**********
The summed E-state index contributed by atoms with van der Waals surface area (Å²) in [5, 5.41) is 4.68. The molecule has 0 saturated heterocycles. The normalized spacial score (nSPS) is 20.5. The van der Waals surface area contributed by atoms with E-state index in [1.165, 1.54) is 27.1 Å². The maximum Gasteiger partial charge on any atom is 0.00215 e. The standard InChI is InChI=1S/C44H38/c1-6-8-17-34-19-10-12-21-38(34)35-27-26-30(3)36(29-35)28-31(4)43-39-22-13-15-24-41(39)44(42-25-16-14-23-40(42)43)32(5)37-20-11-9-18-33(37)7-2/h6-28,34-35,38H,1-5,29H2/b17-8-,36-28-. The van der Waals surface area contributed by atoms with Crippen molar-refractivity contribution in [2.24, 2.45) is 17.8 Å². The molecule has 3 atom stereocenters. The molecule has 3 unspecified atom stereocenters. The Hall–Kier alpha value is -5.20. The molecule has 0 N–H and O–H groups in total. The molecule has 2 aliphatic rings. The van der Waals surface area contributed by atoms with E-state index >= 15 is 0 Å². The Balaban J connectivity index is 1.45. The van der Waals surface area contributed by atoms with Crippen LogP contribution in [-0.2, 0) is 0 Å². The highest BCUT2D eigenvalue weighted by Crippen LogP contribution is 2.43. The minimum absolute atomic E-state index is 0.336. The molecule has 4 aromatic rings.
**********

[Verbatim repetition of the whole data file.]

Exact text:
The summed E-state index contributed by atoms with van der Waals surface area (Å²) in [5, 5.41) is 4.68. The molecule has 0 saturated heterocycles. The normalized spacial score (nSPS) is 20.5. The van der Waals surface area contributed by atoms with E-state index in [1.165, 1.54) is 27.1 Å². The maximum Gasteiger partial charge on any atom is 0.00215 e. The standard InChI is InChI=1S/C44H38/c1-6-8-17-34-19-10-12-21-38(34)35-27-26-30(3)36(29-35)28-31(4)43-39-22-13-15-24-41(39)44(42-25-16-14-23-40(42)43)32(5)37-20-11-9-18-33(37)7-2/h6-28,34-35,38H,1-5,29H2/b17-8-,36-28-. The van der Waals surface area contributed by atoms with Crippen molar-refractivity contribution in [2.24, 2.45) is 17.8 Å². The molecule has 3 atom stereocenters. The molecule has 3 unspecified atom stereocenters. The Hall–Kier alpha value is -5.20. The molecule has 0 N–H and O–H groups in total. The molecule has 2 aliphatic rings. The van der Waals surface area contributed by atoms with E-state index >= 15 is 0 Å². The Balaban J connectivity index is 1.45. The van der Waals surface area contributed by atoms with Crippen LogP contribution in [-0.2, 0) is 0 Å². The highest BCUT2D eigenvalue weighted by Crippen LogP contribution is 2.43. The minimum absolute atomic E-state index is 0.336. The molecule has 4 aromatic rings.